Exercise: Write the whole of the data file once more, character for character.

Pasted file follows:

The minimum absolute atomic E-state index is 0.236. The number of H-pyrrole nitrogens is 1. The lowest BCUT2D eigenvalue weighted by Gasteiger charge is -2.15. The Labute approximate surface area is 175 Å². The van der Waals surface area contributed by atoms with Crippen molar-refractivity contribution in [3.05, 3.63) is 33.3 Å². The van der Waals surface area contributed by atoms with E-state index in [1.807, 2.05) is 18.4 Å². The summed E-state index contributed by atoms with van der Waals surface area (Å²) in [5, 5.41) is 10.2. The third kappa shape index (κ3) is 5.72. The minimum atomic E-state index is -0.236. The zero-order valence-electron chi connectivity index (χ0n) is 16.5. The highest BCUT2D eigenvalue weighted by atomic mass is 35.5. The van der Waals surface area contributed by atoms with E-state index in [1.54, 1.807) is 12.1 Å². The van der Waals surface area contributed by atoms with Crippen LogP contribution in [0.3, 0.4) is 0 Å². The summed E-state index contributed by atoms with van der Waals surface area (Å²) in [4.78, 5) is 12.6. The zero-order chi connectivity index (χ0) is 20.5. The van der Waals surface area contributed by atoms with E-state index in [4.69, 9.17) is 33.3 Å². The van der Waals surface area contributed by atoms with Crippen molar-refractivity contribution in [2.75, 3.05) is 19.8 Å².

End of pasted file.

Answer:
The minimum absolute atomic E-state index is 0.236. The number of H-pyrrole nitrogens is 1. The lowest BCUT2D eigenvalue weighted by Gasteiger charge is -2.15. The Labute approximate surface area is 175 Å². The van der Waals surface area contributed by atoms with Crippen molar-refractivity contribution in [3.05, 3.63) is 33.3 Å². The van der Waals surface area contributed by atoms with E-state index in [1.807, 2.05) is 18.4 Å². The summed E-state index contributed by atoms with van der Waals surface area (Å²) in [5, 5.41) is 10.2. The third kappa shape index (κ3) is 5.72. The minimum atomic E-state index is -0.236. The zero-order valence-electron chi connectivity index (χ0n) is 16.5. The highest BCUT2D eigenvalue weighted by atomic mass is 35.5. The van der Waals surface area contributed by atoms with E-state index in [1.54, 1.807) is 12.1 Å². The van der Waals surface area contributed by atoms with Crippen LogP contribution in [0.3, 0.4) is 0 Å². The summed E-state index contributed by atoms with van der Waals surface area (Å²) in [4.78, 5) is 12.6. The zero-order chi connectivity index (χ0) is 20.5. The van der Waals surface area contributed by atoms with E-state index in [4.69, 9.17) is 33.3 Å². The van der Waals surface area contributed by atoms with Crippen molar-refractivity contribution in [2.75, 3.05) is 19.8 Å².